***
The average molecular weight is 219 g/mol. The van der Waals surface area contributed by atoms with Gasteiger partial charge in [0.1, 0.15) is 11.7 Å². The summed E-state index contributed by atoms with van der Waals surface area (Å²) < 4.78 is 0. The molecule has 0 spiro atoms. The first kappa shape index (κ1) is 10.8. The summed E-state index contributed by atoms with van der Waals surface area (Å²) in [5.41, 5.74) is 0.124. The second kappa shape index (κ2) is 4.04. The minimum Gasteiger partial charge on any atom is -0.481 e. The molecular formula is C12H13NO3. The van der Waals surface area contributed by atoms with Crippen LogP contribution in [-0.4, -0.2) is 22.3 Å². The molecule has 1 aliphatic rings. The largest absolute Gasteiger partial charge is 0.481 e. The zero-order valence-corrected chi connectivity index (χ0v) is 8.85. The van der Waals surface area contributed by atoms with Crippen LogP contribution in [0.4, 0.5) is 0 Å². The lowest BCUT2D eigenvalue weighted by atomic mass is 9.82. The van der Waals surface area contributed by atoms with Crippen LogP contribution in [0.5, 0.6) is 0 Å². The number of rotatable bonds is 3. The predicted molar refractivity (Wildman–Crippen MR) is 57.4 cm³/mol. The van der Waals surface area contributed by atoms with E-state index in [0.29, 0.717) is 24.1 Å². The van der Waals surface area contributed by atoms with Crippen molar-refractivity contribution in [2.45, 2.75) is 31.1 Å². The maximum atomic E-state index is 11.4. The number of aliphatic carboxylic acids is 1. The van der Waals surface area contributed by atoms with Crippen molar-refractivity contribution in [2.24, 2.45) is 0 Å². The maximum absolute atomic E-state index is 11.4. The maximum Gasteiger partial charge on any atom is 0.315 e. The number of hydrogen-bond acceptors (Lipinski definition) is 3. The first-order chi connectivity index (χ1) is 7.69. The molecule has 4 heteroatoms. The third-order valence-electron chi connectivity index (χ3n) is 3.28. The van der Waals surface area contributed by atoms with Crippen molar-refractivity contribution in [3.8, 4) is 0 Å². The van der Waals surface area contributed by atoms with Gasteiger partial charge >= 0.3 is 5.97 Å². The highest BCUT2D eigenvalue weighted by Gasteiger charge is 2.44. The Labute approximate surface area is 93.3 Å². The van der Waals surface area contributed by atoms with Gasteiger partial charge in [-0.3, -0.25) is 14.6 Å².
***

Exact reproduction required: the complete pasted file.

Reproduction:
The average molecular weight is 219 g/mol. The van der Waals surface area contributed by atoms with Gasteiger partial charge in [0.1, 0.15) is 11.7 Å². The summed E-state index contributed by atoms with van der Waals surface area (Å²) < 4.78 is 0. The molecule has 0 spiro atoms. The first kappa shape index (κ1) is 10.8. The summed E-state index contributed by atoms with van der Waals surface area (Å²) in [5.41, 5.74) is 0.124. The second kappa shape index (κ2) is 4.04. The minimum Gasteiger partial charge on any atom is -0.481 e. The molecular formula is C12H13NO3. The van der Waals surface area contributed by atoms with Crippen LogP contribution in [-0.4, -0.2) is 22.3 Å². The molecule has 1 aliphatic rings. The largest absolute Gasteiger partial charge is 0.481 e. The zero-order valence-corrected chi connectivity index (χ0v) is 8.85. The van der Waals surface area contributed by atoms with Crippen LogP contribution in [0.4, 0.5) is 0 Å². The lowest BCUT2D eigenvalue weighted by atomic mass is 9.82. The van der Waals surface area contributed by atoms with Crippen LogP contribution in [0.5, 0.6) is 0 Å². The number of rotatable bonds is 3. The predicted molar refractivity (Wildman–Crippen MR) is 57.4 cm³/mol. The van der Waals surface area contributed by atoms with E-state index in [0.29, 0.717) is 24.1 Å². The van der Waals surface area contributed by atoms with Crippen molar-refractivity contribution in [2.45, 2.75) is 31.1 Å². The maximum atomic E-state index is 11.4. The number of aliphatic carboxylic acids is 1. The van der Waals surface area contributed by atoms with Crippen molar-refractivity contribution in [2.24, 2.45) is 0 Å². The maximum absolute atomic E-state index is 11.4. The maximum Gasteiger partial charge on any atom is 0.315 e. The number of hydrogen-bond acceptors (Lipinski definition) is 3. The first-order chi connectivity index (χ1) is 7.69. The molecule has 4 heteroatoms. The third-order valence-electron chi connectivity index (χ3n) is 3.28. The van der Waals surface area contributed by atoms with Crippen molar-refractivity contribution in [3.8, 4) is 0 Å². The van der Waals surface area contributed by atoms with Gasteiger partial charge >= 0.3 is 5.97 Å². The highest BCUT2D eigenvalue weighted by Gasteiger charge is 2.44. The Labute approximate surface area is 93.3 Å². The van der Waals surface area contributed by atoms with Gasteiger partial charge in [-0.3, -0.25) is 14.6 Å².